Cornered by Déjà Vu

I am, by mysterious virtue of nature, someone who makes the same mistakes over and over despite taking the necessary actions I thought would change the outcome. I entertain the thoughts of fate, destiny, and determinism countless times more. Has anything I have ever done changed how my story was written to end? Has my author, if we were to assume he did hold the pen once, ever pitied me, and done so enough to even consider showing me sympathy or mercy? I am undeserving, true, but I must wonder. That’s all I do.

But when all my disconnected curiosity is said and done, I recognize that it is not I who stands at the center of my own accidental crosshairs; it is trio of folk I hold dear, in perfect alignment with the chamber that is at the mercy of my trembling trigger finger. One false move and they all drop dead, in the same way my last victim did, silent and sudden. Just like him, they could evaporate without hearing my sorry or goodbye, without seeing the tears fall from my eyes, and without feeling the glee that could have been had I been more careful.

Let’s roll the series of events: I hypothetically, make the wrong choice. Bang. The results are immediate. It would not be murder, no. The bullet would not travel through the air with a killing intent, but their hearts—one, two, three—cease beating once the jacketed lead of my word choice passes through their chests. Had I not been clothed in such cowardice, they would fall onto padded ground instead of a sharp forest of stones. Love on the rocks is normal, they say, but in no way does the routine alleviate the pain.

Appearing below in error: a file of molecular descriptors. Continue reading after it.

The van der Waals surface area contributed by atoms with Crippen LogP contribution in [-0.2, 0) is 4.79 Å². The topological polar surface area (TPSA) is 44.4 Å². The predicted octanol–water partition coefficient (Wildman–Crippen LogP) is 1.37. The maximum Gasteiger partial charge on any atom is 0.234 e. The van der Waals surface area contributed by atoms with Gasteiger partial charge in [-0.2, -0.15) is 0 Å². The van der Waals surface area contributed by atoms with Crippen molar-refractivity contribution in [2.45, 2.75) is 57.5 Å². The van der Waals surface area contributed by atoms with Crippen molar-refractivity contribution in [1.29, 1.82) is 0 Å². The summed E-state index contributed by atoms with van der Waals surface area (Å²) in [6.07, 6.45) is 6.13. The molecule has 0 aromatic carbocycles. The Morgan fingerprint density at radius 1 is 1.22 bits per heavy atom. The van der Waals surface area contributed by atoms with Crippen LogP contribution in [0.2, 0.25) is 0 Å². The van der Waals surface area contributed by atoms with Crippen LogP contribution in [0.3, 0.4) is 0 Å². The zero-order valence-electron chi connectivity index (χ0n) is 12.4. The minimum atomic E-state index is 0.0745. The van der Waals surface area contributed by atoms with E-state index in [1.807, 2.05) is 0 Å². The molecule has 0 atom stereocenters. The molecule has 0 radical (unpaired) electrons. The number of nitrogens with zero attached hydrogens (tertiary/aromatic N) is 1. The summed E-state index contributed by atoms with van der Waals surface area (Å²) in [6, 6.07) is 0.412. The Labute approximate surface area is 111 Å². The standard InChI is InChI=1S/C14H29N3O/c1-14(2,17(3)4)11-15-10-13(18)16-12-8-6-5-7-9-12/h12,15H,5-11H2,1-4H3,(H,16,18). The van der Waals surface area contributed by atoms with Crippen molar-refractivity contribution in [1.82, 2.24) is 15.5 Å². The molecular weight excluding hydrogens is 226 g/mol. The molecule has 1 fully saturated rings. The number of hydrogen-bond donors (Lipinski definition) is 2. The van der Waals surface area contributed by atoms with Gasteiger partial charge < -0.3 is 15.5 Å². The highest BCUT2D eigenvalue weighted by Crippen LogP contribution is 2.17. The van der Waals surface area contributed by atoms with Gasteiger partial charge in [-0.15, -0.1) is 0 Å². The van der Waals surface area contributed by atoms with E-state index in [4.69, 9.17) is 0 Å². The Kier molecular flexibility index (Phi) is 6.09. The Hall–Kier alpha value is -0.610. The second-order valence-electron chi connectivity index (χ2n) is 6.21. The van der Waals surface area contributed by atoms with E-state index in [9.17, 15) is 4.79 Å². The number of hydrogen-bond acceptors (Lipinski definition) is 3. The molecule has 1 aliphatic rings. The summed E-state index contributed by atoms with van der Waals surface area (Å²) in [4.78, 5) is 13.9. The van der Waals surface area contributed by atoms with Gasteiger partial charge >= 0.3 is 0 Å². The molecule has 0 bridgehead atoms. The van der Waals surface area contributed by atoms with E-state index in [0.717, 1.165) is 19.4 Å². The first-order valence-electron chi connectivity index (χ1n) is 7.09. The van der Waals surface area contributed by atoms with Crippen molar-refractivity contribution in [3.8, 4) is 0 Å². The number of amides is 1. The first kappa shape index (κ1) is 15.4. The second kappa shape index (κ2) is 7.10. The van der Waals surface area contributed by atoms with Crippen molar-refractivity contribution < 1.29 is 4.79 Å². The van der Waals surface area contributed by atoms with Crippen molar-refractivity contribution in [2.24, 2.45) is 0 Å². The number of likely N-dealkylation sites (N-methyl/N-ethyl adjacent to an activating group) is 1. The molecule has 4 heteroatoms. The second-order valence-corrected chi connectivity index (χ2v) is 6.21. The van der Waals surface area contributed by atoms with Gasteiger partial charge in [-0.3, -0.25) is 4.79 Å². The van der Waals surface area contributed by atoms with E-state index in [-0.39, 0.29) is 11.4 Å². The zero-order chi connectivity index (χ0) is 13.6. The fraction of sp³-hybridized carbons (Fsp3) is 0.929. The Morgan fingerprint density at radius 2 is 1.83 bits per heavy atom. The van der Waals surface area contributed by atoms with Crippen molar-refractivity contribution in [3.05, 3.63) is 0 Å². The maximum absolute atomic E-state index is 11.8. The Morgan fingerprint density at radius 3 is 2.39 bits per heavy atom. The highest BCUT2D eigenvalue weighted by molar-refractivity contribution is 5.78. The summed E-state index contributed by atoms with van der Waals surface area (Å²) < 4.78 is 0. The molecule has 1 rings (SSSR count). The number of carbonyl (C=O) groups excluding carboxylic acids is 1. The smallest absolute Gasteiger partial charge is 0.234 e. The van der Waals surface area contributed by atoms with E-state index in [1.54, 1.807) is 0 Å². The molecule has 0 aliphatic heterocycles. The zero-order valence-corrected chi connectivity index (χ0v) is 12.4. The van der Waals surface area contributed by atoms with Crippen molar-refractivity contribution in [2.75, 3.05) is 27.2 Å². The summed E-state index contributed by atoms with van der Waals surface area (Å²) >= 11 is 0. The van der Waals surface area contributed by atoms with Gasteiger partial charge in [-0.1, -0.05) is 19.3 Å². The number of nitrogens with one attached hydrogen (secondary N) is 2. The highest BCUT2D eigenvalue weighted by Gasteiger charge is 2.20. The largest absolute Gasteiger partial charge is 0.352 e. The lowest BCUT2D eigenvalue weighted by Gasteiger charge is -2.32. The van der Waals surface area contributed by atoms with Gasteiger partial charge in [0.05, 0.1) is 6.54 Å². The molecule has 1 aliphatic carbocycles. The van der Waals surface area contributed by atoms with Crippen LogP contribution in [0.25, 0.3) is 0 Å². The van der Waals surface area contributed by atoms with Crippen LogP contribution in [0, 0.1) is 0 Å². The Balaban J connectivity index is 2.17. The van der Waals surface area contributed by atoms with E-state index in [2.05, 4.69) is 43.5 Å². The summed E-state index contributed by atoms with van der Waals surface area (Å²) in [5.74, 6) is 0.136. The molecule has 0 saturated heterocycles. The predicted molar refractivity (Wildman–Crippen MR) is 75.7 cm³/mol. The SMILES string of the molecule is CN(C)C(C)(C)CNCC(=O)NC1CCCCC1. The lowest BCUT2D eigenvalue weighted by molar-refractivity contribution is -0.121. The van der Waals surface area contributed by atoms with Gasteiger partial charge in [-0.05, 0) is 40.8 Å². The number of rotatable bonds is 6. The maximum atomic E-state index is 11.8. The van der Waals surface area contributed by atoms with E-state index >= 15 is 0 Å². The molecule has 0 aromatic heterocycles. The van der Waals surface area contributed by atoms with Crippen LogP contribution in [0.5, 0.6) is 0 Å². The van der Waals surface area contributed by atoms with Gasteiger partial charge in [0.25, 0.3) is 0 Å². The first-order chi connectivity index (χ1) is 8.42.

I see him, the previous unintentional casualty, in all of them: the incomparable compassion, the candied speech, and the heartstring-pulling smile. I fear for their lives. It is their kind that I have broken once before, and I have yet to forgive myself for the crime. There is no way I can. I stumble across the crime scene now and then, and although it has been cleaned since, I blink once and see the blood stains on the wall and the fearsome flickering lights again.

In all that I do, I plead that history will not repeat itself.